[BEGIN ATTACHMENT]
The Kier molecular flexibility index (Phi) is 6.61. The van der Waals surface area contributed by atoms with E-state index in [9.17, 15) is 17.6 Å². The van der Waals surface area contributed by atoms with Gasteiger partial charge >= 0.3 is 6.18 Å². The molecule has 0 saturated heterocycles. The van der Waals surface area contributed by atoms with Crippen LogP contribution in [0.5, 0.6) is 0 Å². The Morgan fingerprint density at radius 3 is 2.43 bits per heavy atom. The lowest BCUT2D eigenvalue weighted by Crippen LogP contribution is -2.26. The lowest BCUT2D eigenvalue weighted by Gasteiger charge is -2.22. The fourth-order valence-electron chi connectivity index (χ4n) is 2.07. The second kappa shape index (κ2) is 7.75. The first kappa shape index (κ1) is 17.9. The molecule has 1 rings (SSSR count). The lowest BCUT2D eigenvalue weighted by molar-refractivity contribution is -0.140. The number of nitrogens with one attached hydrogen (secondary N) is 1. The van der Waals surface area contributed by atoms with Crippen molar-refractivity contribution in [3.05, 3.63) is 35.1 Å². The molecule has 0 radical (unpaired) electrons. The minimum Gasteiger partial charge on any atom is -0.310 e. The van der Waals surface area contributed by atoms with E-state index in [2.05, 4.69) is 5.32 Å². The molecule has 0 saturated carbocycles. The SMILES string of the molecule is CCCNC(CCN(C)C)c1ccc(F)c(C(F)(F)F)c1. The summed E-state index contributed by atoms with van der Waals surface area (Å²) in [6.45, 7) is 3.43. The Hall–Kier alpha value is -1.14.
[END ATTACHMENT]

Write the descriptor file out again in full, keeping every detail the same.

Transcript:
The Kier molecular flexibility index (Phi) is 6.61. The van der Waals surface area contributed by atoms with E-state index in [9.17, 15) is 17.6 Å². The van der Waals surface area contributed by atoms with Gasteiger partial charge >= 0.3 is 6.18 Å². The molecule has 0 saturated heterocycles. The van der Waals surface area contributed by atoms with Crippen LogP contribution in [0.5, 0.6) is 0 Å². The Morgan fingerprint density at radius 3 is 2.43 bits per heavy atom. The lowest BCUT2D eigenvalue weighted by Crippen LogP contribution is -2.26. The lowest BCUT2D eigenvalue weighted by Gasteiger charge is -2.22. The fourth-order valence-electron chi connectivity index (χ4n) is 2.07. The second kappa shape index (κ2) is 7.75. The first kappa shape index (κ1) is 17.9. The molecule has 1 rings (SSSR count). The lowest BCUT2D eigenvalue weighted by molar-refractivity contribution is -0.140. The number of nitrogens with one attached hydrogen (secondary N) is 1. The van der Waals surface area contributed by atoms with Crippen molar-refractivity contribution in [3.05, 3.63) is 35.1 Å². The molecule has 0 radical (unpaired) electrons. The minimum Gasteiger partial charge on any atom is -0.310 e. The van der Waals surface area contributed by atoms with E-state index in [2.05, 4.69) is 5.32 Å². The molecule has 0 saturated carbocycles. The SMILES string of the molecule is CCCNC(CCN(C)C)c1ccc(F)c(C(F)(F)F)c1. The summed E-state index contributed by atoms with van der Waals surface area (Å²) in [6.45, 7) is 3.43. The Hall–Kier alpha value is -1.14.